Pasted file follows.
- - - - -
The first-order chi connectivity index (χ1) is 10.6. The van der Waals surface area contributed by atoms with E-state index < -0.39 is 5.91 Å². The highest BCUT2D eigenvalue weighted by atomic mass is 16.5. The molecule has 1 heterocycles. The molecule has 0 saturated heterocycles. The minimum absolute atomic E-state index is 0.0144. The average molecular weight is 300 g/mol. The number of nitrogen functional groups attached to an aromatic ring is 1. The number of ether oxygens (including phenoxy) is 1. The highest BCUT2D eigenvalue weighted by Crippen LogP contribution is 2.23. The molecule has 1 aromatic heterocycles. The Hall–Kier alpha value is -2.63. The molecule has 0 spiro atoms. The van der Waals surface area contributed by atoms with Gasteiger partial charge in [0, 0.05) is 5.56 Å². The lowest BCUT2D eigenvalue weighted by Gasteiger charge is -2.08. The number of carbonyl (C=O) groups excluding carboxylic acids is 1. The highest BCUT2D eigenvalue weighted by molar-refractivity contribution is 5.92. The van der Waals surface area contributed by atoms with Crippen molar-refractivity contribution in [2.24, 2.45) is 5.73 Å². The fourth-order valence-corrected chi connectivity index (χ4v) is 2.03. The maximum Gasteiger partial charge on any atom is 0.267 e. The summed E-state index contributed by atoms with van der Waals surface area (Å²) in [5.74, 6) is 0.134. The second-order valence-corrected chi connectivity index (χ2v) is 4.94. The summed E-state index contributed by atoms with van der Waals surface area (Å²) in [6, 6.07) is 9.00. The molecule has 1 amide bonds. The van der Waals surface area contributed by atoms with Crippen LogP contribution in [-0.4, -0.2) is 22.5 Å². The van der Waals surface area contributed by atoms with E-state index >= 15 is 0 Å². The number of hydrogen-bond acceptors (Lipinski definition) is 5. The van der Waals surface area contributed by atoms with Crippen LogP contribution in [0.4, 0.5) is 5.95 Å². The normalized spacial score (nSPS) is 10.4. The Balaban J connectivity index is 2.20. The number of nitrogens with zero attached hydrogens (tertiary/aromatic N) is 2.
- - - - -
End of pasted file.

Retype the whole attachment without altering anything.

The first-order chi connectivity index (χ1) is 10.6. The van der Waals surface area contributed by atoms with E-state index < -0.39 is 5.91 Å². The highest BCUT2D eigenvalue weighted by atomic mass is 16.5. The molecule has 1 heterocycles. The molecule has 0 saturated heterocycles. The minimum absolute atomic E-state index is 0.0144. The average molecular weight is 300 g/mol. The number of nitrogen functional groups attached to an aromatic ring is 1. The number of ether oxygens (including phenoxy) is 1. The highest BCUT2D eigenvalue weighted by Crippen LogP contribution is 2.23. The molecule has 1 aromatic heterocycles. The Hall–Kier alpha value is -2.63. The molecule has 0 spiro atoms. The van der Waals surface area contributed by atoms with Gasteiger partial charge in [0, 0.05) is 5.56 Å². The lowest BCUT2D eigenvalue weighted by Gasteiger charge is -2.08. The number of carbonyl (C=O) groups excluding carboxylic acids is 1. The highest BCUT2D eigenvalue weighted by molar-refractivity contribution is 5.92. The van der Waals surface area contributed by atoms with Crippen molar-refractivity contribution in [2.24, 2.45) is 5.73 Å². The fourth-order valence-corrected chi connectivity index (χ4v) is 2.03. The maximum Gasteiger partial charge on any atom is 0.267 e. The summed E-state index contributed by atoms with van der Waals surface area (Å²) in [5.74, 6) is 0.134. The second-order valence-corrected chi connectivity index (χ2v) is 4.94. The summed E-state index contributed by atoms with van der Waals surface area (Å²) in [6, 6.07) is 9.00. The molecule has 1 amide bonds. The van der Waals surface area contributed by atoms with Crippen LogP contribution in [-0.4, -0.2) is 22.5 Å². The van der Waals surface area contributed by atoms with E-state index >= 15 is 0 Å². The number of hydrogen-bond acceptors (Lipinski definition) is 5. The van der Waals surface area contributed by atoms with Crippen LogP contribution in [0.4, 0.5) is 5.95 Å². The normalized spacial score (nSPS) is 10.4. The Balaban J connectivity index is 2.20. The number of nitrogens with zero attached hydrogens (tertiary/aromatic N) is 2.